• Today in history Aug. 16
  • Barranca design parent meeting Thursday

    Barranca Mesa Elementary School parents are invited to an upcoming design meeting at 5:30 p.m. Thursday in the Barranca Library.

    No action will be taken, as the purpose of the meeting is to bring parents up to speed on past Barranca design meetings.

    Parents, staff and community members have met a handful of times to take a look at the proposed designs for the renovation of Barranca Mesa Elementary School.

    “It is primarily for parents that may have been out of town during the last three meetings, want additional information about the two design options, want to provide feedback and ask questions,” said Superintendent Kurt Steinhaus, who will be in attendance during Thursday’s meeting.

    In previous meetings, construction coordinator for the district Herb McLean has reviewed and explained the two different layouts; one is a single story option and the other is a two-story floor plan.

    With either plan, construction will take about 16 months, roughly from March 2018 through August 2019, and Barranca will gain almost 10,000 square feet after renovations.

    To view the two proposed designs for Barranca Mesa, visit laschools.net/barranca and click on “Construction Updates.” Barranca Mesa Elementary School is located at 57 Loma del Escolar Street.

  • University of New Mexico moving forward with hospital plans

    ALBUQUERQUE (AP) — The University of New Mexico is one step closer to building a new and long-awaited hospital after its governing board decided to hire an architect to begin advanced design work.

    The Albuquerque Journal reports the university's Board of Regents unanimously voted to bring on an architect to prepare plans for the first phase of the new hospital on Tuesday. The initial design would include space for 120 beds, six operating rooms and clinical offices. Officials say the new facility would eventually replace all of the current hospital's adult-care units.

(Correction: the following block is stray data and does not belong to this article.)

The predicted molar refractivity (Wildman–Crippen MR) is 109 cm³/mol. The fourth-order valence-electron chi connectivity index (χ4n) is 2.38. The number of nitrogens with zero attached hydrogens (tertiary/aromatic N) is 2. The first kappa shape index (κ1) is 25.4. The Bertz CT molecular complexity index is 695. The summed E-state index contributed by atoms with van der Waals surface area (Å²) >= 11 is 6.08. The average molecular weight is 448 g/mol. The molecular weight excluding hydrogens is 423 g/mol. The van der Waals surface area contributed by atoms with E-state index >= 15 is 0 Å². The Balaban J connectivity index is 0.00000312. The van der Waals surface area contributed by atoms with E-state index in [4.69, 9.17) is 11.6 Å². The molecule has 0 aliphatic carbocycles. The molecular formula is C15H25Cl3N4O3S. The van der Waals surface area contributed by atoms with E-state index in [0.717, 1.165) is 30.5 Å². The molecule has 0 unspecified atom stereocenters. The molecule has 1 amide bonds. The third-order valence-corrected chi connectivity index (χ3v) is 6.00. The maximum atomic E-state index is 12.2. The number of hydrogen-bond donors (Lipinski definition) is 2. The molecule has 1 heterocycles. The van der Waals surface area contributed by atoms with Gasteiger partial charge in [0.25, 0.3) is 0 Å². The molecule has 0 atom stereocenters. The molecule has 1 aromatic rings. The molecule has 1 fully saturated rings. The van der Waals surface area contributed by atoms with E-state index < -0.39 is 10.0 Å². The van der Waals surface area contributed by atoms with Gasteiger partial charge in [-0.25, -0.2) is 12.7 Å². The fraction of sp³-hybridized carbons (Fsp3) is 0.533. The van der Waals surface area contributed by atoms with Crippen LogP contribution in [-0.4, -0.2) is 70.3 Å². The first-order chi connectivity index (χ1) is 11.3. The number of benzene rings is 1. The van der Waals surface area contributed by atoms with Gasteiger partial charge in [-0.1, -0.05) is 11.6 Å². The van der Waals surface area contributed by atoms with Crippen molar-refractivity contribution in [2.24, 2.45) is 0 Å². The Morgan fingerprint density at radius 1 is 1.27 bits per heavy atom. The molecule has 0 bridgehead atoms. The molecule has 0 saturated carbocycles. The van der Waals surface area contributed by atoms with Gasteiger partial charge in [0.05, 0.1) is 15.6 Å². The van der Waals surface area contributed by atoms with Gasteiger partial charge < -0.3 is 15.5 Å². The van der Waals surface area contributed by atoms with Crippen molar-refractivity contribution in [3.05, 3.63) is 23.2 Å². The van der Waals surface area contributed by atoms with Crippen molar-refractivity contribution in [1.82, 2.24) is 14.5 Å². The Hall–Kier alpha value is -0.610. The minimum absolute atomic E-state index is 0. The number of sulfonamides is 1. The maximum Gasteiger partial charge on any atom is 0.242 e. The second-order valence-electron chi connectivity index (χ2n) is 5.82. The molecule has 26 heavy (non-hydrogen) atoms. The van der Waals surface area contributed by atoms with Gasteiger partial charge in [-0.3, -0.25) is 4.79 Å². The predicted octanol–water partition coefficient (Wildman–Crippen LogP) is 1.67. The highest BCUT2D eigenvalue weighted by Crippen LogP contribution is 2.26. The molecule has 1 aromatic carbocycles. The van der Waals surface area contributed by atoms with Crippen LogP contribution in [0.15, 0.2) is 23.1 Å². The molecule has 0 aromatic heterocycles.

Health Sciences Center Chancellor Dr. Paul Roth says the hospital is no longer large enough to handle statewide demand and has become out of date.

    If the project stays on track, officials say the new facility could be open by mid-2022.

  • New Mexico forecasts revenue surplus as budget crisis wanes

    SANTA FE (AP) — New Mexico is on track to collect more money in the coming fiscal year than it currently spends as surging oil production pulls state government out of a budget crisis, state economists told lawmakers on Wednesday.

    Economists from three state agencies and the Legislature predicted that tax revenue and other government income will slightly surpass spending obligations during the fiscal year that begins in July 2018.

    They anticipate excess revenues of $25 million — equal to a small fraction of the state's $6.1 billion general fund spending plan for the current fiscal year.

    Lawmakers expressed guarded relief as they prepare to craft a budget for the coming fiscal year during a 30 day legislative session that starts in January.

    "I do feel better with the trend than where we've been in the past," said Sen. John Arthur Smith, D-Deming, as a panel of lawmakers met at a ski resort outside Taos.

    He cautioned that New Mexico remains vulnerable to swings in oil and natural gas prices. Smith also warned that an ongoing lawsuit could force legislators to boost funding of public schools that already account for 44 percent of state general fund spending.

  • Express Scripts to limit opioids; doctors concerned